House of Commons votes to investigate federal spending on ArriveCan App

BQ and NDP support Conservative motion asking Auditor-General to investigate spending

November 2, 2022, 8:09 pm


The House of Commons has votes to ask Auditor-General Karen Hogan to investigate federal spending on the ArriveCan app.

The Bloc Québécois and the NDP supported the Conservative motion, while Liberal and Green Party MPs voted against the motion. The motion passed with a vote of 174 to 149.

The motion was put forward by Conservative Leader Pierre Poilievre.

The motion says “the cost of government is driving up the cost of living” and calls on the government to “eliminate wasteful spending,” before recommending that the House call on the Auditor-General to conduct a performance audit of all aspects of the ArriveCan app, including payments, contracts and subcontracts.

The app was initially created as a way for travellers to upload mandatory health information for COVID-19 screening but has since been expanded to allow users to answer customs and immigration questions. As of Sept. 30, it is no longer mandatory but remains a voluntary option.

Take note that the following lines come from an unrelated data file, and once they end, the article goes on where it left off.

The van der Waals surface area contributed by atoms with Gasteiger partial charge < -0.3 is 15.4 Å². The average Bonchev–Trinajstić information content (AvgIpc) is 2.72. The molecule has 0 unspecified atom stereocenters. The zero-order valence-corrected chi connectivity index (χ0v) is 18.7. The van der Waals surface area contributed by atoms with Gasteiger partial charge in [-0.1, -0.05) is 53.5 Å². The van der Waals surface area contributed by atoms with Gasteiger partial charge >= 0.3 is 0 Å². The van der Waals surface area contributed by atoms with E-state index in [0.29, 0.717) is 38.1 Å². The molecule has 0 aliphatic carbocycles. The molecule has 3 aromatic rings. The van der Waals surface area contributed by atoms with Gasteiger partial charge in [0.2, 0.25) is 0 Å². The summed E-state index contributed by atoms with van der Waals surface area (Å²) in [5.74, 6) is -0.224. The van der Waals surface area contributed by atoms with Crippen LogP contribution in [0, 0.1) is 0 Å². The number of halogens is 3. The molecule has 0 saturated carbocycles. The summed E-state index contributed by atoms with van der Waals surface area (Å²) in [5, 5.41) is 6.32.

The Globe and Mail had investigated and found that the cost to build and maintain the app will reach $54-million.

Since the Globe published that article, the government has faced questions on the matter in the House and the government operations committee has launched hearings into the app.

“We will find out the truth. The government will have to answer to Canadians,” Poilievre said Tuesday in the House. “At a time when Canadians are unable to pay their bills, it is an outrage to force them to pay $54-million for such a useless waste of money.”

Opposition MPs raised a lot of questions in the house about the role of GCstrategies, the two-person company that has collected millions in commissions by winning federal IT contracts and then hiring subcontractors to do the work. GCstrategies received the most federal outsourcing work to build and maintain the ArriveCan app, about $9-million worth. The two person company, that does none of the work itself, but bids on federal contacts and hires other companies to do the work, received a total of $46-million for a variety of federal contracts over the past six years.

NDP MP Taylor Bachrach said the biggest concern is the lack of transparency when it comes to how the app’s cost grew from an initial $80,000 to $54-million.

“We also know the government paid an IT staffing firm here in Ottawa nine million of those dollars. This is a firm that has no office, has only a handful of staff and did not actually do the work, but rather assembled a team of contractors and took a 15 per cent to 30 per cent commission. They were making millions of dollars off this,” he said.